Change, culture and leadership are concepts that are inseparable.
Achieving the desired culture for your team or school requires a process of change, and leadership is essential to make this happen. In my last post I encouraged you to consider leading change and taking on the role of a change agent wherever you are in your school, organisation, or even your family.
What makes you a leader is that there is an idea or a vision for the future that you cannot shake, and you are compelled to do something about it. This idea will make life better for someone and your mantra needs to be “if not me, then who?”
How do you eat an elephant? One bite at a time.
Transitions are the phases we work through on the way to changing culture. If we can simplify this process, then change can be more achievable. It doesn’t mean that change is necessarily as quick and as simple as we would like it to be, but a clear process can help to track progress.
As I have thought about this, played around with ideas and read about culture change, I have identified four transitions to change culture. The change process begins inside, and then as it reaches a critical mass of people, culture change occurs.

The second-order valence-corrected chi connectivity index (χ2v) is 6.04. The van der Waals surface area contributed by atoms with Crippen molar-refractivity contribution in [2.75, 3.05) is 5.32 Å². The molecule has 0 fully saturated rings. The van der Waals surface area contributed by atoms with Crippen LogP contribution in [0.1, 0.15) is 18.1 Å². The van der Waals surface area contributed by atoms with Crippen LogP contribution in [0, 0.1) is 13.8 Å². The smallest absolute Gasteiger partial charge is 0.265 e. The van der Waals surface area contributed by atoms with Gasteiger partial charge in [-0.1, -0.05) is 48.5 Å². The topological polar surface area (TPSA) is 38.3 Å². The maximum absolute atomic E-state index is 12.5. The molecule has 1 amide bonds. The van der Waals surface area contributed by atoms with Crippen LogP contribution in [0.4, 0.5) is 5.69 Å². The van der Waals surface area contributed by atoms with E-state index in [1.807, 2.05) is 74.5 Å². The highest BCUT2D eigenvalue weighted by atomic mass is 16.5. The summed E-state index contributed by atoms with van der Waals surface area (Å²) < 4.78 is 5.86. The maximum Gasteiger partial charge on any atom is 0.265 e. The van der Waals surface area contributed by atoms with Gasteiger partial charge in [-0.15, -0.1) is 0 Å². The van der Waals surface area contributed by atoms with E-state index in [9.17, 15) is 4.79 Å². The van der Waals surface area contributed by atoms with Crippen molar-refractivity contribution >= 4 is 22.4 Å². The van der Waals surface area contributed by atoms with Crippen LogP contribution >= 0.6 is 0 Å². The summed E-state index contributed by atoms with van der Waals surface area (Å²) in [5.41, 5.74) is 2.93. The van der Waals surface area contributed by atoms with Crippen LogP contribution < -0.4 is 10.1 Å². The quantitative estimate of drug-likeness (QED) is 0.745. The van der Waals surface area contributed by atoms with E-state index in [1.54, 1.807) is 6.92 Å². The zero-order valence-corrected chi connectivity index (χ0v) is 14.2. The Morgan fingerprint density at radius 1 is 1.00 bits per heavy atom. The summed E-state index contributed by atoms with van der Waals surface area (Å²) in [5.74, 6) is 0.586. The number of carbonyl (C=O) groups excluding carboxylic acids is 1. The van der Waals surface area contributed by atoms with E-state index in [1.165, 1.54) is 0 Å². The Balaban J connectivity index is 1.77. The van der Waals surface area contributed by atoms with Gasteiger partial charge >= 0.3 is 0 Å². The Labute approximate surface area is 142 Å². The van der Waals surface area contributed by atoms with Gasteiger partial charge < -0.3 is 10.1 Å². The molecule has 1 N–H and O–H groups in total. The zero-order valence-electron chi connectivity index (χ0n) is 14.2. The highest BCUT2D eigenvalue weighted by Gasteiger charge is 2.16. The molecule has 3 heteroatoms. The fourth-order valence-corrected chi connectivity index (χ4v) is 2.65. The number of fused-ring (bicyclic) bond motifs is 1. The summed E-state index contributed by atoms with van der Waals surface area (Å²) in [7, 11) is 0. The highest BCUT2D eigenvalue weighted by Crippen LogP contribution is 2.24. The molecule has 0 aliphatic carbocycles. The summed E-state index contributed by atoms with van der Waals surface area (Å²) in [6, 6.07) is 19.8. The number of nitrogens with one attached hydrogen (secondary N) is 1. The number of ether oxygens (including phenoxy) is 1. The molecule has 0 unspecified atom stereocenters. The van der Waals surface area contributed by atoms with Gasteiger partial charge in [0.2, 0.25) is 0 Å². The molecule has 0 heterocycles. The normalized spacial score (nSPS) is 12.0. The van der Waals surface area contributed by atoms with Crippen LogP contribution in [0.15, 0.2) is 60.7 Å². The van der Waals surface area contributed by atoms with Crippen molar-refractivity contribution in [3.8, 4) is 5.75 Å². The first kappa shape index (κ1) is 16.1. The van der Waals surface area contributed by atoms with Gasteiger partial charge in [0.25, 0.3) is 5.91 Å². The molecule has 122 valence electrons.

1. Building Knowledge
2. Shifting Mindsets
3. Forming New Habits
4. Changing Culture
How can you grow a culture of collaboration in your school?
Many people facing change want to know the facts. What does research tell us? Are there case studies we can draw from? What are the pros and cons? Providing the right conditions, the fertile ground of knowledge and information is the first step. This includes preempting questions and concerns and having some answers ready will help facilitate this process.
At some point during the Building Knowledge phase, the seed of a changing mindset will start to germinate. This is when we begin to have a change in attitude. There is a lot of pondering and thinking through what the vision will look like in reality.
As mindsets and attitudes change, the seed has taken root, the plant starts to rise above the surface and changing behaviour is evident. This behaviour shows new habits that are consistent with the vision and the desired culture.
When there is a critical mass of changed behaviour, then the new culture can flourish. It’s not just one plant above the surface, but a landscaped garden begins to emerge.
Organisations everywhere are struggling to keep up with the pace of change – let alone get ahead of it.* This process is both continual and parallel. As leaders we need to accept the complexity and rate of change, because… If not you, then who?
*Accelerate, John P. Kotter, 2014